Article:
From Carlos Chávez, Mexican Modernist in the New York Times article by William Robin:

This summer represents the Bard Music Festival’s first examination of a Latin American composer, focusing on one who, though little known today, may have shaped American music more than any other. Along with building an impressive oeuvre couched in an acerbic modernist idiom, Mr. Chávez almost single-handedly remolded Mexican culture through his official roles in national arts institutions after the Mexican Revolution.

Today, Princeton University Press is proud to release Carlos Chávez and His World, the volume to accompany the Bard Music Festival’s concerts and panels over the course of the next two weekends. Robin writes in The New York Times:

“The idea that he was a quintessential ‘Mexican composer’ and that in his case it was not a picturesque, postcard folklore, but some sort of really internal, almost racial essence, marked him forever,” the musicologist Leonora Saavedra said recently. An associate professor at the University of California, Riverside, Ms. Saavedra serves as the Bard festival’s scholar in residence and has edited an insightful volume of accompanying essays published by Princeton University Press.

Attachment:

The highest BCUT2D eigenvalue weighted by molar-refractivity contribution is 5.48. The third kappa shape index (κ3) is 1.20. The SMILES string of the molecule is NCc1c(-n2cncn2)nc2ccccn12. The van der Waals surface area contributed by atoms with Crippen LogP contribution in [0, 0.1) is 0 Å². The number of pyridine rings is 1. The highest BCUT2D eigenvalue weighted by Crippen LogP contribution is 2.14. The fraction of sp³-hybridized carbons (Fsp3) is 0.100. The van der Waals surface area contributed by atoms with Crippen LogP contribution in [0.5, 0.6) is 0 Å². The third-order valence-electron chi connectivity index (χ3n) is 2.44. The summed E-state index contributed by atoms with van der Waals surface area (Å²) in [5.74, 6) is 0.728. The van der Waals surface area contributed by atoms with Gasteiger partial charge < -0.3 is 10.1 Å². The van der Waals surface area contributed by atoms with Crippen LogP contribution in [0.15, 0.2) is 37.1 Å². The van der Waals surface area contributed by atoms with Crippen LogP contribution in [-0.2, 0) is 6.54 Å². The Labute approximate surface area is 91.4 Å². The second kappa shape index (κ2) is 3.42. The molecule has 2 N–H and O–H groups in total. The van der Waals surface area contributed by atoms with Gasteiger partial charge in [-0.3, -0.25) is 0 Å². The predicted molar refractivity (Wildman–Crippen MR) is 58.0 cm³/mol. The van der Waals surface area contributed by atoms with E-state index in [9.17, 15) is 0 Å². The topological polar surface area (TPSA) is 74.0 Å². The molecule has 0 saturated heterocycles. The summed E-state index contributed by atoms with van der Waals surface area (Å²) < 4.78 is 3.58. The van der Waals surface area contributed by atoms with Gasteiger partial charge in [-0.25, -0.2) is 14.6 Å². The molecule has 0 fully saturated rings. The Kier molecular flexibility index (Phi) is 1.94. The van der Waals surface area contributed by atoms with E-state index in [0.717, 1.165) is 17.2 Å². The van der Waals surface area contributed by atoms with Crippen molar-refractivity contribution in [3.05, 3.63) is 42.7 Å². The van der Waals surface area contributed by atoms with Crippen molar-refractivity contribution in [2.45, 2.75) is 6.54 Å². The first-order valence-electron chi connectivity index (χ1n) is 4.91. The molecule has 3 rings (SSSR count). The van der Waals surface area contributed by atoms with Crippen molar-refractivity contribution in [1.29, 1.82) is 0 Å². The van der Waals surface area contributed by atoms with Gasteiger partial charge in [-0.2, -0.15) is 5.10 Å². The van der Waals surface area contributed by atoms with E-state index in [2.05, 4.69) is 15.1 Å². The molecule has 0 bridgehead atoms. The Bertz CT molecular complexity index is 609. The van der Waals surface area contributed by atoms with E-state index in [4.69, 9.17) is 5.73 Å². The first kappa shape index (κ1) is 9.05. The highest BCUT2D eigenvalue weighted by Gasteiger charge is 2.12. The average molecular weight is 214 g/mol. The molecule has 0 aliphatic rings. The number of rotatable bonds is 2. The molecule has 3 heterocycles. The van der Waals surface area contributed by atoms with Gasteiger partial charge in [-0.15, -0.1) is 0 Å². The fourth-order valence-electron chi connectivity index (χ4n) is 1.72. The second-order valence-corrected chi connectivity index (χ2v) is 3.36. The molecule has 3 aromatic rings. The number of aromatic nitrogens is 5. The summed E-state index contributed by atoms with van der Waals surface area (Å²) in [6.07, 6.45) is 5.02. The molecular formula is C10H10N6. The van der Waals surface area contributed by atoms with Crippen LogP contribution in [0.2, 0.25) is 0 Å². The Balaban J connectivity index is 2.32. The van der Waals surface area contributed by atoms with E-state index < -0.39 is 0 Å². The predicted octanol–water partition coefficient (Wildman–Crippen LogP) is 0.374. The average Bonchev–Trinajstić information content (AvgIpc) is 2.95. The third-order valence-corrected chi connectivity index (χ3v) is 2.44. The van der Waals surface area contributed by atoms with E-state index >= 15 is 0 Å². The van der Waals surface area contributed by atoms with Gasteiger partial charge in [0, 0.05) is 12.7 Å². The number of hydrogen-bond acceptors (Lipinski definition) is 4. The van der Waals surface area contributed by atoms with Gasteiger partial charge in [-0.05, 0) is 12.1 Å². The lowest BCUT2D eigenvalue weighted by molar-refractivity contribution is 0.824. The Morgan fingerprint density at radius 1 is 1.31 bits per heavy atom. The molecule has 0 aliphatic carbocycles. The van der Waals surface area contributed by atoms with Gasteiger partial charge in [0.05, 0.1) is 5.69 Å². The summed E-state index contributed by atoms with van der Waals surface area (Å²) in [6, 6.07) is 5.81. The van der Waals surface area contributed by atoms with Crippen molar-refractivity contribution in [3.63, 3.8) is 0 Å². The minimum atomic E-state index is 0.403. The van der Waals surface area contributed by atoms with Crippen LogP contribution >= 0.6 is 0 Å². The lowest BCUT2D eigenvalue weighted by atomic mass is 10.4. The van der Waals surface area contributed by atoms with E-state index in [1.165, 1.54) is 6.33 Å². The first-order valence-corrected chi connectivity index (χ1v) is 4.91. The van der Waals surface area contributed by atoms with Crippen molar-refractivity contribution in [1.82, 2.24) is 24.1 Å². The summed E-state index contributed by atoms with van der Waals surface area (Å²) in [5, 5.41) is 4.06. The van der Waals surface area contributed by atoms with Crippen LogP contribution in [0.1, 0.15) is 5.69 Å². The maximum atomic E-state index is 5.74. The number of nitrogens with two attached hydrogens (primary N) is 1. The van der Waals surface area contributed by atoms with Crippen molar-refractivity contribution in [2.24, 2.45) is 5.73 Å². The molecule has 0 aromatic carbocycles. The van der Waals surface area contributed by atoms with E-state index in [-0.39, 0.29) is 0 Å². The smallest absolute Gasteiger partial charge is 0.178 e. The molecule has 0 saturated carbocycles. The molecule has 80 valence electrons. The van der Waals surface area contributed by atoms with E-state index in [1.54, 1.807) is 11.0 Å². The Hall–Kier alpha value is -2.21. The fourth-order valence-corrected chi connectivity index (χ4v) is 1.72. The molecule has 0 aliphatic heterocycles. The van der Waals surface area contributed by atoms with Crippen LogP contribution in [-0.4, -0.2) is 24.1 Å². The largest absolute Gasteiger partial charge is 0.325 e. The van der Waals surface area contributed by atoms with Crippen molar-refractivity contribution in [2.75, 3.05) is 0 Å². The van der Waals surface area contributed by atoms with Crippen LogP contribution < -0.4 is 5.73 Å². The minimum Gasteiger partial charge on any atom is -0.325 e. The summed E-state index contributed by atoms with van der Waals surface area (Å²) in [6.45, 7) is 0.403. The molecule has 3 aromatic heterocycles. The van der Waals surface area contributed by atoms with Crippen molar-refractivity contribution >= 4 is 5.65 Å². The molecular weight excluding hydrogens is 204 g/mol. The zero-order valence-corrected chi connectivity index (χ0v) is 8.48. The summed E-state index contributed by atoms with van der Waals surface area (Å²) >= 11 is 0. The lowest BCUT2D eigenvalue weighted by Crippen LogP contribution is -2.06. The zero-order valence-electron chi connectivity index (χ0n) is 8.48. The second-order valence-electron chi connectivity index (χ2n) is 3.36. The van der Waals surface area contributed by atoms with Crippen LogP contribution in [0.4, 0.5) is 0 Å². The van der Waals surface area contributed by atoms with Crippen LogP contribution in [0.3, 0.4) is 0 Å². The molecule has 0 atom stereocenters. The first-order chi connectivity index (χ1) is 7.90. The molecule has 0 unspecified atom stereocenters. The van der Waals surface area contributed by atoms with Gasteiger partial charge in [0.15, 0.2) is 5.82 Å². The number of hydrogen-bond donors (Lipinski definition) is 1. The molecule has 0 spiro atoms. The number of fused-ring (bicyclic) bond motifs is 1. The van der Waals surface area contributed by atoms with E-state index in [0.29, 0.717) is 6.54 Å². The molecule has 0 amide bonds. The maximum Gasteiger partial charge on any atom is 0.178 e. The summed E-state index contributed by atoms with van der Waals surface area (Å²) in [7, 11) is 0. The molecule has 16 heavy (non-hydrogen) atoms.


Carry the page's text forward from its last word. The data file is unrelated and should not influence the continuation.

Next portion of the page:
Read the rest here.

Bard Music Festival 2015:
Carlos Chávez and His World
Bard College
August 7-9 and August 14-16, 2015

If you’d like to see a schedule of Bard Music Festival events, here’s where you can find one.

Leonora Saavedra, author of Carlos Chávez and His World, is associate professor of music at the University of California, Riverside.

William Helmreich is back on the streets of NYC with The New Yorker

Bill Helmreich walks every street in New York City

Bill Helmreich walks every street in New York City

How well do many seasoned New Yorkers really know New York City? Chances are, few can claim the knowledge of all 6,000 miles quite like Professor of Sociology William Helmreich can. Inspired by childhood explorations with his father, Helmreich walked every block of New York City’s five boroughs, a mission that resulted in The New York Nobody Knows. This week, The New Yorker ran a fun video featuring Bill Helmreich and his walks. His unconventional portrait of New York City is due out in paperback this Fall.

From Joshua Rothman’s New Yorker piece accompanying the video: